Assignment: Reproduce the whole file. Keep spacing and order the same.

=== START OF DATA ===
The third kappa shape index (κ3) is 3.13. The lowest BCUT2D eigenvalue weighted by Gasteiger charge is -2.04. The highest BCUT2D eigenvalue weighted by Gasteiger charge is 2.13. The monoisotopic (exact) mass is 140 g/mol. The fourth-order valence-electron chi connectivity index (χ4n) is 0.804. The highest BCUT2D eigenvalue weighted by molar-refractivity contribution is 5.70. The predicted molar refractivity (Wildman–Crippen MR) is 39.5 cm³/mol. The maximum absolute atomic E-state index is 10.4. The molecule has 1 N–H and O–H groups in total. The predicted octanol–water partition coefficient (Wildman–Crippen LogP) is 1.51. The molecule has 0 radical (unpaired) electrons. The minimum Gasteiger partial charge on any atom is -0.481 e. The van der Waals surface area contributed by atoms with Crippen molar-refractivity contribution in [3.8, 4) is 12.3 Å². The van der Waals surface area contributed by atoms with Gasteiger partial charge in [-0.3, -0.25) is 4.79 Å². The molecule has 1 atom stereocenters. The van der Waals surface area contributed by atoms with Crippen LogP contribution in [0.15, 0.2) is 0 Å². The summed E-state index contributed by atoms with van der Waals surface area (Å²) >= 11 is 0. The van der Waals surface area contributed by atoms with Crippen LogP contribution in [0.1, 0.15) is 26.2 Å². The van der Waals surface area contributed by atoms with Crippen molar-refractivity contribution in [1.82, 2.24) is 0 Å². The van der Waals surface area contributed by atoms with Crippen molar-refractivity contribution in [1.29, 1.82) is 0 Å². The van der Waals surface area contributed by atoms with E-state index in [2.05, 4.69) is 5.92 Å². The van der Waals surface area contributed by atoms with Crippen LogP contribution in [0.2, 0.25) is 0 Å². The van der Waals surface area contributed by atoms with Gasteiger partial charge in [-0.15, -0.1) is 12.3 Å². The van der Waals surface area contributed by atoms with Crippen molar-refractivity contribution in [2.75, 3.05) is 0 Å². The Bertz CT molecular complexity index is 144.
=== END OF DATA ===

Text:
The third kappa shape index (κ3) is 3.13. The lowest BCUT2D eigenvalue weighted by Gasteiger charge is -2.04. The highest BCUT2D eigenvalue weighted by Gasteiger charge is 2.13. The monoisotopic (exact) mass is 140 g/mol. The fourth-order valence-electron chi connectivity index (χ4n) is 0.804. The highest BCUT2D eigenvalue weighted by molar-refractivity contribution is 5.70. The predicted molar refractivity (Wildman–Crippen MR) is 39.5 cm³/mol. The maximum absolute atomic E-state index is 10.4. The molecule has 1 N–H and O–H groups in total. The predicted octanol–water partition coefficient (Wildman–Crippen LogP) is 1.51. The molecule has 0 radical (unpaired) electrons. The minimum Gasteiger partial charge on any atom is -0.481 e. The van der Waals surface area contributed by atoms with Crippen molar-refractivity contribution in [3.8, 4) is 12.3 Å². The van der Waals surface area contributed by atoms with Gasteiger partial charge in [-0.3, -0.25) is 4.79 Å². The molecule has 1 atom stereocenters. The van der Waals surface area contributed by atoms with Crippen LogP contribution in [0.15, 0.2) is 0 Å². The summed E-state index contributed by atoms with van der Waals surface area (Å²) >= 11 is 0. The van der Waals surface area contributed by atoms with Crippen LogP contribution in [0.1, 0.15) is 26.2 Å². The van der Waals surface area contributed by atoms with Crippen molar-refractivity contribution in [1.82, 2.24) is 0 Å². The van der Waals surface area contributed by atoms with Crippen molar-refractivity contribution in [1.29, 1.82) is 0 Å². The van der Waals surface area contributed by atoms with E-state index in [2.05, 4.69) is 5.92 Å². The van der Waals surface area contributed by atoms with Crippen LogP contribution in [0.2, 0.25) is 0 Å². The van der Waals surface area contributed by atoms with Gasteiger partial charge in [-0.15, -0.1) is 12.3 Å². The van der Waals surface area contributed by atoms with Crippen molar-refractivity contribution in [2.75, 3.05) is 0 Å². The Bertz CT molecular complexity index is 144.